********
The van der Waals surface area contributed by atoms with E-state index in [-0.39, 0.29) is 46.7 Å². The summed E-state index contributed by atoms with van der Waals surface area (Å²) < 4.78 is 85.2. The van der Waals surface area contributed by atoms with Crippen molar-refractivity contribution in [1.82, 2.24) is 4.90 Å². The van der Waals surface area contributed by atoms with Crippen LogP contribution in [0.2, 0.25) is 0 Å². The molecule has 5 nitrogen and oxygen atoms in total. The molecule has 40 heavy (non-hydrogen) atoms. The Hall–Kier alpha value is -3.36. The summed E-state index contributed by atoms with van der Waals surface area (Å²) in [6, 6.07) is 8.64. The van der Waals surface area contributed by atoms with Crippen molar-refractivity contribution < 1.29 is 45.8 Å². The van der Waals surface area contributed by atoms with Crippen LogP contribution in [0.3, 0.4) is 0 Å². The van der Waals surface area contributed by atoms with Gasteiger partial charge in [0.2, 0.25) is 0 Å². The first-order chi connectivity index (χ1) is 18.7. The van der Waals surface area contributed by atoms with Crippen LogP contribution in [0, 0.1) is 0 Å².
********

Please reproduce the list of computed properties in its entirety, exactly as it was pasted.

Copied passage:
The van der Waals surface area contributed by atoms with E-state index in [-0.39, 0.29) is 46.7 Å². The summed E-state index contributed by atoms with van der Waals surface area (Å²) < 4.78 is 85.2. The van der Waals surface area contributed by atoms with Crippen molar-refractivity contribution in [1.82, 2.24) is 4.90 Å². The van der Waals surface area contributed by atoms with Crippen LogP contribution in [0.2, 0.25) is 0 Å². The molecule has 5 nitrogen and oxygen atoms in total. The molecule has 40 heavy (non-hydrogen) atoms. The Hall–Kier alpha value is -3.36. The summed E-state index contributed by atoms with van der Waals surface area (Å²) in [6, 6.07) is 8.64. The van der Waals surface area contributed by atoms with Crippen molar-refractivity contribution < 1.29 is 45.8 Å². The van der Waals surface area contributed by atoms with Crippen LogP contribution in [0.3, 0.4) is 0 Å². The van der Waals surface area contributed by atoms with Gasteiger partial charge in [0.2, 0.25) is 0 Å². The first-order chi connectivity index (χ1) is 18.7. The van der Waals surface area contributed by atoms with Crippen LogP contribution in [0, 0.1) is 0 Å².